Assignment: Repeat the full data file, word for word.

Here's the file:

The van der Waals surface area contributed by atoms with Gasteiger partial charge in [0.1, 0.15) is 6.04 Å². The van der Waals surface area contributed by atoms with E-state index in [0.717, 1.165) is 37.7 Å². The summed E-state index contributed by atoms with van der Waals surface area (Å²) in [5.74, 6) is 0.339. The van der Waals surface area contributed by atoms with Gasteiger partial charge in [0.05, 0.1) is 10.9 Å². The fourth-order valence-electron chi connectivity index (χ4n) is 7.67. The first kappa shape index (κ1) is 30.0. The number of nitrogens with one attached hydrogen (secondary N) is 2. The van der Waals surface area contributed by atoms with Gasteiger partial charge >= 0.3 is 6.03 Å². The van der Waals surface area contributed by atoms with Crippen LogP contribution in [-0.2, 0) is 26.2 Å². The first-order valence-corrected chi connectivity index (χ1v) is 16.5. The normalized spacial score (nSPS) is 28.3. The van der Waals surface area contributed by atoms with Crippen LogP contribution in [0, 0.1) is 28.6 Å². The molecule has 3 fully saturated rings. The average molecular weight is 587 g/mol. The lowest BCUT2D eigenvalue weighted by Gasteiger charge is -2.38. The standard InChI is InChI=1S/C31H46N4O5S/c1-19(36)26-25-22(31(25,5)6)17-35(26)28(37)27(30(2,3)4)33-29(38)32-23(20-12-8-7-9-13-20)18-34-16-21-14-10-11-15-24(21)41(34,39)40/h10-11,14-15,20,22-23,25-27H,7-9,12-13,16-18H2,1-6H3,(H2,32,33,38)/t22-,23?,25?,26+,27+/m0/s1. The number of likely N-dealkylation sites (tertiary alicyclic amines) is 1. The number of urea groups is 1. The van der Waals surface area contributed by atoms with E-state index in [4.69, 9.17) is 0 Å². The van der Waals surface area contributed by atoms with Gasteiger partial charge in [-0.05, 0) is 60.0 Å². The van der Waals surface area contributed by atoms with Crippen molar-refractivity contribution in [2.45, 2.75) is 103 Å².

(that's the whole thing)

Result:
The van der Waals surface area contributed by atoms with Gasteiger partial charge in [0.1, 0.15) is 6.04 Å². The van der Waals surface area contributed by atoms with E-state index in [0.717, 1.165) is 37.7 Å². The summed E-state index contributed by atoms with van der Waals surface area (Å²) in [5.74, 6) is 0.339. The van der Waals surface area contributed by atoms with Gasteiger partial charge in [0.05, 0.1) is 10.9 Å². The fourth-order valence-electron chi connectivity index (χ4n) is 7.67. The first kappa shape index (κ1) is 30.0. The number of nitrogens with one attached hydrogen (secondary N) is 2. The van der Waals surface area contributed by atoms with Gasteiger partial charge >= 0.3 is 6.03 Å². The van der Waals surface area contributed by atoms with Crippen LogP contribution in [-0.2, 0) is 26.2 Å². The first-order valence-corrected chi connectivity index (χ1v) is 16.5. The normalized spacial score (nSPS) is 28.3. The van der Waals surface area contributed by atoms with Crippen LogP contribution in [0, 0.1) is 28.6 Å². The molecule has 3 fully saturated rings. The average molecular weight is 587 g/mol. The lowest BCUT2D eigenvalue weighted by Gasteiger charge is -2.38. The standard InChI is InChI=1S/C31H46N4O5S/c1-19(36)26-25-22(31(25,5)6)17-35(26)28(37)27(30(2,3)4)33-29(38)32-23(20-12-8-7-9-13-20)18-34-16-21-14-10-11-15-24(21)41(34,39)40/h10-11,14-15,20,22-23,25-27H,7-9,12-13,16-18H2,1-6H3,(H2,32,33,38)/t22-,23?,25?,26+,27+/m0/s1. The number of likely N-dealkylation sites (tertiary alicyclic amines) is 1. The number of urea groups is 1. The van der Waals surface area contributed by atoms with E-state index in [4.69, 9.17) is 0 Å². The van der Waals surface area contributed by atoms with Gasteiger partial charge in [-0.05, 0) is 60.0 Å². The van der Waals surface area contributed by atoms with Crippen molar-refractivity contribution in [2.45, 2.75) is 103 Å².